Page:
Russia feels threatened by NATO. There’s history behind that
Thirty years ago this month, the Soviet Union collapsed, and Ukraine broke away from Moscow’s control.
Russian President Vladimir Putin has never gotten over it.
Although most Latino voters cast ballots for Democrats, as a group their partisan loyalties are less fixed and less predictable than many other Americans. At least for now, Latinos form the essential swing group in U.S. politics.
That, more than anything, underlies the current crisis in which Putin has moved nearly 100,000 troops to Ukraine’s frontier, raising fears of an invasion.
“To us, the end of the Soviet Union is a done deal,” but not to Putin, said historian Mary Sarotte. “What he really wants to do is renegotiate the 1990s.”
Last week, Russia sent the United States a list of its demands for defusing the crisis: a binding promise that Ukraine will never become a member of the North Atlantic Treaty Organization, plus the removal of all NATO troops and weapons from 14 Eastern European countries that have joined the alliance since 1997.
It was not an encouraging sign. The demands were so extreme that they appeared intended for rejection — or, worse, as a pretext for invasion.
None of this should come as a surprise.
Putin has raged against NATO’s steady expansion toward Russia’s borders for more than a decade. He appears to have decided that the alliance’s deepening relationship with Ukraine, which is not a NATO member, is the last straw.
He’s not wrong about how the alliance’s growth has affected Russia’s perception of its security. Thirty years ago, Russia had a buffer zone of satellite states to its west. Now it has only the unimpressive presence of Belarus.
Russia’s western border is NATO’s eastern flank. American and British military advisors serve in Ukraine; U.S. missile defense systems sit in Poland and Romania; and NATO troops conduct exercises in Estonia, Latvia and Lithuania, once part of the Soviet Union.
Western officials, including the leaders of those “new NATO” countries, view all those measures as purely defensive. Putin, they note, is not the kind of leader who makes neighbors comfortable.
“There is no threat to Russia here,” Fiona Hill, who served on the National Security Council staff under President Trump, told me.
“We are not a threat. Ukraine is most definitely not a threat. … But Putin considers the regathering of Russian lands” — including, in his view, Ukraine — “to be part of his legacy.”
There’s no obvious way to reconcile those opposing viewpoints. This is a problem that can’t be solved — only managed.
President Biden, thrown into the role of crisis manager, is trying a two-track approach: threats of “devastating” sanctions if Russia invades plus an offer to talk about Putin’s overall security concerns.
His position is weakened by the fact that neither the United States nor any of its allies are willing to go to war with Russia over Ukraine.
But it has been strengthened by a remarkable show of allied unity in support of future sanctions, including willingness from Germany to block completion of the Nord Stream 2 pipeline, which is being built to sell more Russian natural gas to Europe.
One of the ironies of Putin’s belligerent approach is that far from weakening NATO, it has driven the 30 countries in the alliance closer together.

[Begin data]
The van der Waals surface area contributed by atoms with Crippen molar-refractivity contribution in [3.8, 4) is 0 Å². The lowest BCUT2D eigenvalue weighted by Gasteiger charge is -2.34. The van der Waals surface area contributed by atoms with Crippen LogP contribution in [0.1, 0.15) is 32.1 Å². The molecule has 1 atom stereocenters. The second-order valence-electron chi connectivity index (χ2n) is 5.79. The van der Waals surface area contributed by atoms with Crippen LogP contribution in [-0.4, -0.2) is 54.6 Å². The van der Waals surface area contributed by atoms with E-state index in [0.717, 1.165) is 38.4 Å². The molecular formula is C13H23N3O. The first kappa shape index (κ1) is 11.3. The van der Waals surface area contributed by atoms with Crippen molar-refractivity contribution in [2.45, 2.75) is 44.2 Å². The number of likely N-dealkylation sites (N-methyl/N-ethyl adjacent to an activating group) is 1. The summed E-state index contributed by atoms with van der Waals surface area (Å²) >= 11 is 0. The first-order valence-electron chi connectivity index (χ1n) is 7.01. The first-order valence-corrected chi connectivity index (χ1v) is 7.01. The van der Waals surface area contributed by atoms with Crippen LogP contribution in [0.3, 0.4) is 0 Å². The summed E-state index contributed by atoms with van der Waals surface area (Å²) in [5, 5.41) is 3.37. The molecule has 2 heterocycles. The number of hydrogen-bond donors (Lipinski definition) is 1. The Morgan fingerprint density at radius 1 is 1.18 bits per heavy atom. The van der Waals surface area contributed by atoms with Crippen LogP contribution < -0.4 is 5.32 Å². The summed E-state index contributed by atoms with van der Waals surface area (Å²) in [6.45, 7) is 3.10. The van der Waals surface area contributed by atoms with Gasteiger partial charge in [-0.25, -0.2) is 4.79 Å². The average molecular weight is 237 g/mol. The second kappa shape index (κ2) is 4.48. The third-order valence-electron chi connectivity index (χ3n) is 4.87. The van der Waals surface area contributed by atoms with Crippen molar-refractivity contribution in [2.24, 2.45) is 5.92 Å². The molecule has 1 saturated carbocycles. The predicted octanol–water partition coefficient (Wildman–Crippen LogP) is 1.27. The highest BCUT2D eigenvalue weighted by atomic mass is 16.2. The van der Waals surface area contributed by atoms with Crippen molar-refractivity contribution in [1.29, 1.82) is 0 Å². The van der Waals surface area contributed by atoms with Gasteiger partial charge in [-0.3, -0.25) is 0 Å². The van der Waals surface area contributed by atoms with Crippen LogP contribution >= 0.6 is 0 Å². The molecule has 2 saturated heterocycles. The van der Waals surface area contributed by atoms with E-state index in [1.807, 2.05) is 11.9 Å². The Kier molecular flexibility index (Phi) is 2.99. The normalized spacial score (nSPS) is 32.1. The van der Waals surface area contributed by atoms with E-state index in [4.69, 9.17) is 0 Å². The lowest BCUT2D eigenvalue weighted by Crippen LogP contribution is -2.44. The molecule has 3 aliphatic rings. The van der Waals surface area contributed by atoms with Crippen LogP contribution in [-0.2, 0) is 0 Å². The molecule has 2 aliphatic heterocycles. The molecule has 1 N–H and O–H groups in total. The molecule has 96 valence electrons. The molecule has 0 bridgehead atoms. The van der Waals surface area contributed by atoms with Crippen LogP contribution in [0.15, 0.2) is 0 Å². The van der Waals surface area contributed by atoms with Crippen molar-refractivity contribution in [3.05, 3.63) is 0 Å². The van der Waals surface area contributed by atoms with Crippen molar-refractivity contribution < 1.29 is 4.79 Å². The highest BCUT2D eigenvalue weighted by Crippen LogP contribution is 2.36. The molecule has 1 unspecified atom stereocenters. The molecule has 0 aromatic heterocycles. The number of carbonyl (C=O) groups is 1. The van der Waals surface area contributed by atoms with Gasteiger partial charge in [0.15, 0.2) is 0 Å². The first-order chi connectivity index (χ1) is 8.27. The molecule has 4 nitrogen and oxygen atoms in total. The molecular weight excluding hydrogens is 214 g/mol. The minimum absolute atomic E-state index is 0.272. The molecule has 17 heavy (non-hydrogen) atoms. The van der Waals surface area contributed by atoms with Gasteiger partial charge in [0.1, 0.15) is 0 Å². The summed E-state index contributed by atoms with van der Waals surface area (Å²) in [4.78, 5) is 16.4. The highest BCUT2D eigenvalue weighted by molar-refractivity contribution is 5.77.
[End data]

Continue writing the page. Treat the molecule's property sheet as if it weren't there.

The U.S. position contains an irony too: NATO doesn’t really want Ukraine as a member, but it doesn’t want to give Putin veto power over who gets to apply. Allowing Russia to dictate limits to NATO defenses in member countries is even less palatable.
Still, not all of Russia’s arguments are unreasonable.
“There are some concerns on the Russian side that are legitimate,” Steven Pifer, a former U.S. ambassador to Ukraine, told me.
“Putin has complained about American offensive missiles on his border that could reach Moscow in five minutes. There are no such missiles there now, but we could certainly have a conversation about missiles.”
“We could talk about conventional forces too,” Pifer added. “But the conversation would have to cover both sides. It’s not clear that the Russians would get what they want.”
U.S. leaders have known since the Soviet collapse that Russia’s loss of empire would be traumatic. They may not have foreseen that the trauma would persist for 30 years.
“Empires die a slow and painful death,” Sarotte said.
In her suddenly relevant history of NATO’s expansion, “Not One Inch,” she recounts how Presidents George H.W. Bush and Bill Clinton both tried to make a place for Russia in European security institutions and even offered Moscow several forms of affiliation with NATO. But those efforts were overwhelmed by the zeal of former Soviet satellites to become full members of the alliance, beginning with Poland, Hungary and the Czech Republic in 1997, the date Putin cited last week as the point when (in his view) NATO became too big.
Predictably, Republican hawks have reflexively criticized Biden as insufficiently tough on Putin. Sen. Marco Rubio of Florida even charged the president with taking a “path of appeasement.”
But some of Russia’s security concerns are real. Offering to discuss them doesn’t qualify as appeasement. And the stakes are high: A Russian invasion of Ukraine could touch off the worst conflict in Europe since World War II.
Biden and his aides appear to be pursuing careful, hard-headed diplomacy. It may not succeed, but it’s worth a try.
Get our Essential Politics newsletter
The latest news, analysis and insights from our politics team.
You may occasionally receive promotional content from the Los Angeles Times.